Why Saudi Arabia and OPEC can dissipate Biden

Washington is on fire the day after the OPEC+ oil cartel’s Oct. 5 decision to cut oil production for the foreseeable future. OPEC+ includes 13 members of OPEC and 11 other nations, including Russia. Saudi Arabia is the group’s largest energy producer and its de facto leader. Russia is the group’s second largest energy producer.

Saudi Arabia appears to be doing Russia’s bidding by keeping oil markets tight and pushing up prices. Oil exports are the Russian government’s biggest source of revenue and a crucial source of funding for its diabolical war in Ukraine. Most of the Western world backs Ukraine, including tough sanctions meant to strangle the Russian economy. President Biden has called on Saudi Arabia to pump more oil, stabilize energy markets amid wartime disruption. The Saudi rebuke is a victory for Russian President Vladimir Putin and a political embarrassment for Biden ahead of the midterm elections. It also means that consumers in all countries supporting Ukraine will pay more for gasoline and other petroleum products in the coming months.

Biden said there will be “consequences for what they did with Russia“, without specifying what it could be. But Saudi Arabia, like it or not, retains tons of sway in U.S. and global energy markets, even as many countries strive to reduce fossil fuel use and stimulate renewable energies.

“We’re still going to have to make demands of these countries when we need more oil,” Helima Croft, head of global commodities strategy for RBC Capital Markets, told a conference. October 12 Columbia University Energy Conference. “Who is going to sit on the spare capacity? It will be a small number of Gulf producers and a handful of national oil companies that will continue to invest on a massive scale. This means that we will have to continue to dialogue with these countries.

Saudi Energy Minister Prince Abdulaziz bin Salman walks during a meeting with Russian Deputy Prime Minister Alexander Novak at the Saint Petersburg International Economic Forum (SPIEF) in Saint Petersburg, Russia, on 16 June 2022. REUTERS/Maxim Shemetov

Saudi Arabia has been an ally of the United States for decades, but Washington’s outraged heavyweights now feel shunned and vindictive. Democratic Sen. Joe Manchin of West Virginia, who chairs the Senate Energy and Natural Resources Committee, wrote Biden a open letter calling OPEC’s decision “reckless” and demanding that the United States increase its own energy production to counter OPEC. Senator Bob Menendez, a Democrat who chairs the Senate Foreign Relations Committee, wants “immediately freeze all aspectsof U.S.-Saudi cooperation, including U.S. arms sales to the kingdom. There is growing support in Congress, among both parties, for ““NOPEC” legislation it would give the US Department of Justice more tools to deal with OPEC price hikes.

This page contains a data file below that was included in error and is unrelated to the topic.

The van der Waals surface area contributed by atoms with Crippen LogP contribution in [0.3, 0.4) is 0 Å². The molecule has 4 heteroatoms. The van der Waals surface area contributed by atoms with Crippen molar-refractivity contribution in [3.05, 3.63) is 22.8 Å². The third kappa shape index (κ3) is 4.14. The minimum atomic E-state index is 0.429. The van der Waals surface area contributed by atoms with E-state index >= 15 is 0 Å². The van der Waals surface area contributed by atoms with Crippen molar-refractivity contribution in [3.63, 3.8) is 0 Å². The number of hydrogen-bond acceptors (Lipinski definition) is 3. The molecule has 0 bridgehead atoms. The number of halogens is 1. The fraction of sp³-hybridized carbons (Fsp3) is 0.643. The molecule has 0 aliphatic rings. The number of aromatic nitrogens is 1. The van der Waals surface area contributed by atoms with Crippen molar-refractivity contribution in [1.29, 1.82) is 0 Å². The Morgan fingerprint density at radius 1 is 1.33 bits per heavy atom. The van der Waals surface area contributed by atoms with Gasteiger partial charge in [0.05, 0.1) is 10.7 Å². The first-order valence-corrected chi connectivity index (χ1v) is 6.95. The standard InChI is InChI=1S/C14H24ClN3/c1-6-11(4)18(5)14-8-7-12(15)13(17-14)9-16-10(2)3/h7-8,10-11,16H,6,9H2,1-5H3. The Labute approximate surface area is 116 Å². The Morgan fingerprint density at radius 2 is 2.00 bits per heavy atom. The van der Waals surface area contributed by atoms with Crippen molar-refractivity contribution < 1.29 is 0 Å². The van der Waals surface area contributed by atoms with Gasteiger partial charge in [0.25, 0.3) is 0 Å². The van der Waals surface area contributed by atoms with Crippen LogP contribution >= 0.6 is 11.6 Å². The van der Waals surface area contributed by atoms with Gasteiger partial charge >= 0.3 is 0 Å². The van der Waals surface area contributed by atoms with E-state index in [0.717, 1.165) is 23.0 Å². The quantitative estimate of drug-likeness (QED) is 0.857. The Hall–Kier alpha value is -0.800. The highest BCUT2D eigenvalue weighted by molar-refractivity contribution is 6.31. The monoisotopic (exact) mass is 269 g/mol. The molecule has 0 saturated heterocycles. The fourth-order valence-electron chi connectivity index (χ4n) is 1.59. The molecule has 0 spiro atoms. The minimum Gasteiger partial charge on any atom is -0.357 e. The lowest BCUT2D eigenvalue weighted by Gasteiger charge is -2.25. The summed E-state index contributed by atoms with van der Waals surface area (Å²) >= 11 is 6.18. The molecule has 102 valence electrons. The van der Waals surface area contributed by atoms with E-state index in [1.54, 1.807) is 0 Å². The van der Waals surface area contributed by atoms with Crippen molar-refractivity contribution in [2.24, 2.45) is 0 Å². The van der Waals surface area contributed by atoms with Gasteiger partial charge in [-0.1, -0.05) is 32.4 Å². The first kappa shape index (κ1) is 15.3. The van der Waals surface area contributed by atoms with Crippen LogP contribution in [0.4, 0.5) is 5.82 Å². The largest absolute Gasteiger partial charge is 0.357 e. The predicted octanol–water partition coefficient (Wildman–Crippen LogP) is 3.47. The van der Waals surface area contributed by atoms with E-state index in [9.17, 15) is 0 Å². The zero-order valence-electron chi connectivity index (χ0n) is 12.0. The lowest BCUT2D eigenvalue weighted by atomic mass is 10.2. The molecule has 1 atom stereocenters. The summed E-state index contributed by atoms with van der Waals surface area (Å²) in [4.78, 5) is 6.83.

Saudi Arabia, for its part, issued an unusual rebuttal on Oct. 13, saying the OPEC+ production cut was based on the economy, not political support for Russia. Saudi Arabia also said the US-Saudi relationship “is a strategic relationship that serves the common interest of both countries.” But the decline in production holds.

The slow abandonment of fossil fuels

Many Americans hear that the United States is the largest oil and gas producer in the world – which it is – and think there must be something wrong with government policy if we can’t. not keep domestic energy prices low. For the most part, however, the problem is not government policy. It’s the rapidly changing nature of global energy markets and the risks investors face if they make the wrong bet.

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The world is moving away from fossil fuels towards renewables, and government policy can only affect how quickly this happens. Consumers are demanding this change, as the ravages of climate change become more apparent. Innovative companies like Tesla give consumers what they want and make billions. Many companies, sensing the next big thing, aim to follow. Government incentives, such as those in the recently passed Inflation Reduction Act, will be a powerful force attracting private capital to renewables and accelerating the pace of innovation.

Elon Musk attends the opening ceremony of the new Tesla Gigafactory for electric cars in Gruenheide, Germany, March 22, 2022. Patrick Pleul/Pool via REUTERS